“If the injustice is part of the necessary friction of the machine of government, let it go, let it go: perchance it will wear smooth–certainly the machine will wear out… but if it is of such a nature that it requires you to be the agent of injustice to another, then I say, break the law. Let your life be a counter-friction to stop the machine. What I have to do is to see, at any rate, that I do not lend myself to the wrong which I condemn.” – Henry David Thoreau, Civil Disobedience
“An individual who breaks a law that conscience tells him is unjust, and who willingly accepts the penalty of imprisonment in order to arouse the conscience of the community over its injustice, is in reality expressing the highest respect for the law” – Martin Luther King, Jr.
Congress and Purchase Streets in Boston, Massachusetts were once under water but today are now a busy intersection. However, on December 16, 1773 a group of approximately 116 ( the number is necessarily an estimate since some participants held their secret to the grave) men boarded three British tea ships, the Beaver, Dartmouth, and Eleanor (the William ran aground off Cape Cod on December 10, 1773 in a violent storm). The vast majority were of English descent, but many of the men were immigrants of Irish, Scottish, French, Portuguese, and African ancestry. Sixteen participants were teenagers, and only nine men were above the age of forty.
The men were led by Samuel Adams (who Thomas Jefferson once described as the helmsman of the American Revolution) and disguised as Mohawk or Narragansett Indians to avoid punishment. They boarded the three ships and 340 chests of British East India Company tea, weighing over 92,000 pounds (roughly 46 tons), onboard the Beaver, Dartmouth, and Eleanor were smashed open with axes and dumped into Boston Harbor. In today’s money, this destruction of property was worth one million dollars. The midnight raid, popularly known since the 1820’s as the “Boston Tea Party,” was in protest of the British Parliament’s Tea Act of 1773, a bill designed to save the faltering East India Company by greatly lowering its tea tax and granting it a virtual monopoly on the American tea trade. Samuel Adams considered the British tea monopoly to be “equal to a tax” and to raise the same representation issue whether or not a tax was applied to it. However, the protest movement that culminated with the Boston Tea Party was not a dispute about high taxes. The price of legally imported tea was actually reduced by the Tea Act of 1773. Protesters were instead concerned with a variety of other issues. The familiar “no taxation without representation” argument, along with the question of the extent of Parliament’s authority in the colonies, remained prominent.
One participant tried to steal some tea but was reprimanded and stopped. The Sons of Liberty were very careful about how the action was carried out and made sure nothing besides the tea was damaged. After the destruction of the tea, the participants swept the decks of the ships clean, and anything that was moved was put back in its proper place. The crews of the ships attested to the fact there had been no damage to any of the ships except for the destruction of their cargoes of tea.
Many of the Boston Tea Party participants fled Boston immediately after the destruction of the tea to avoid arrest. In fact, only one member of the Sons of Liberty, Francis Akeley, was caught and imprisoned for his participation. He was the only person ever to be arrested for the Boston Tea Party. The Boston Tea Party was non-violent. There was no violence and no confrontation between the Patriots, the Tories and the British soldiers garrisoned in Boston. No members of the crews of the Beaver, Dartmouth, or Eleanor were harmed.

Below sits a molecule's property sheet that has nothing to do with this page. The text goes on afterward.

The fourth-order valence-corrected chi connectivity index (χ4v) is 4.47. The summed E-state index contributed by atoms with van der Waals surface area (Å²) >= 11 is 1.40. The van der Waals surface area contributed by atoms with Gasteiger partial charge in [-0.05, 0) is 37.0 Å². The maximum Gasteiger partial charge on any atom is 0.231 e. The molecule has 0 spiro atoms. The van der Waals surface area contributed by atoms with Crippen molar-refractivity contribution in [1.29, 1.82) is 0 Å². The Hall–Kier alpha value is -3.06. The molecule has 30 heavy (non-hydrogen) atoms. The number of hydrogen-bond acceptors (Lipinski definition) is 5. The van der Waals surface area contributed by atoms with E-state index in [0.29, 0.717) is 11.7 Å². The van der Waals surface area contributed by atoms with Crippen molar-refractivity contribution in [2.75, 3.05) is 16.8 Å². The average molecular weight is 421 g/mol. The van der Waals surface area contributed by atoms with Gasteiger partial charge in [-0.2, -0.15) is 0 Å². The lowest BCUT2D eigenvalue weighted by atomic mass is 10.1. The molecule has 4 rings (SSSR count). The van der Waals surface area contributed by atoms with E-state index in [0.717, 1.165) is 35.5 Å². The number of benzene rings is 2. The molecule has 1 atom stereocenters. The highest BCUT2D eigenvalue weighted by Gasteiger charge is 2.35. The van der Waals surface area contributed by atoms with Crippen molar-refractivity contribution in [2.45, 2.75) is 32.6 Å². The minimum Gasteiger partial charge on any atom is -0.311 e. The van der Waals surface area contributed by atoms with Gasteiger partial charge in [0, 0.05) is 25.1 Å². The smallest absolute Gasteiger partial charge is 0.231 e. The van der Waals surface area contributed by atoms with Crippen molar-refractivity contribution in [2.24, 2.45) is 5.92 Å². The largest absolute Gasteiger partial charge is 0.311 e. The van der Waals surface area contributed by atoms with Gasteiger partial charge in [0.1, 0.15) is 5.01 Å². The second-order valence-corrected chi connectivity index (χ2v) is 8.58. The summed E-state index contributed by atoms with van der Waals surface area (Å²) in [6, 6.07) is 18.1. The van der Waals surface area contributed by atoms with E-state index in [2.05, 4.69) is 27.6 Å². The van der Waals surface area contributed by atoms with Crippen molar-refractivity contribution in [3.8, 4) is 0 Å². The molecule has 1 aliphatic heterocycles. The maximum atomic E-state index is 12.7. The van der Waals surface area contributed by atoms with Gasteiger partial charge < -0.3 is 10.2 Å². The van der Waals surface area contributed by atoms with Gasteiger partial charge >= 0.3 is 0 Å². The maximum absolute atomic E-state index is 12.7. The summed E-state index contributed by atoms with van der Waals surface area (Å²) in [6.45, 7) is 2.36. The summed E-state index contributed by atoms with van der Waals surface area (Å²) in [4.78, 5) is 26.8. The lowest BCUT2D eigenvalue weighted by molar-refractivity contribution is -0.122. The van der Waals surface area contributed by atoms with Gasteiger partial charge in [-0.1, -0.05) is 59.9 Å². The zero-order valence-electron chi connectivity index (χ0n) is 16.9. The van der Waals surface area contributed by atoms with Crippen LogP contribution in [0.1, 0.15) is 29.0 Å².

However, there was deliberate destruction of property. For this reason, George Washington did not approve of the Boston Tea Party. It was against his beliefs about property ownership. But the tradition of non-violent civil disobedience continued to develop in the new country. Samuel Adams believed that the Tea Party was not the act of a lawless mob, but was instead a principled protest and the only remaining option the people had to defend their constitutional rights. By “constitution,” Adams referred to the idea that all governments have a constitution, written or not, and that the constitution of Great Britain could be interpreted as banning the levying of taxes without representation. For example, the Bill of Rights of 1689 established that long-term taxes could not be levied without Parliament, and other precedents said that Parliament must actually represent the people it ruled over, in order to “count”.
The English Parliament responded to the Boston Tea Party in 1774 with the Coercive Acts, or Intolerable Acts, which, among other provisions, ended local self-government in Massachusetts and closed Boston’s commerce. Colonists up and down the Thirteen Colonies in turn responded to the Coercive Acts with additional acts of protest, and by convening the First Continental Congress, which petitioned the British monarch for repeal of the acts and coordinated colonial resistance to them. The crisis escalated, and the American Revolutionary War began near Boston in 1775.
The Boston Tea Party has often been referenced in other political protests. When Mohandas K. Gandhi led a mass burning of Indian registration cards in South Africa in 1908, a British newspaper compared the event to the Boston Tea Party. When Gandhi met with the British viceroy in 1930 after the Indian salt protest campaign, Gandhi took some duty-free salt from his shawl and said, with a smile, that the salt was “to remind us of the famous Boston Tea Party.”
Gandhi was inspired by Henry David Thoreau. In 1849, Henry David Thoreau famously argued for the power of citizens to demand better government and policies in his essay “Civil Disobedience” (originally titled “Resistance to Civil Government”). “…I ask for, not at once no government, but at once a better government. Let every man make known what kind of government would command his respect, and that will be one step toward obtaining it.” “Civil Disobedience” was inspired by Thoreau’s arrest in 1846 for refusing for six years to pay a poll tax in protest of both slavery and the Mexican-American War. Thoreau called for the use of what we now call “passive resistance” to laws perceived to be unjust, and predicted that individual resistance to unjust laws could have a significant effect on government and its policies. Thoreau believed that individuals could be free only if their actions were true to their own beliefs, with or without the support or approval of the community, or of friends and family. His thoughts tapped into the vein of resistance that runs through American culture, but it also reflected his own strong individualism.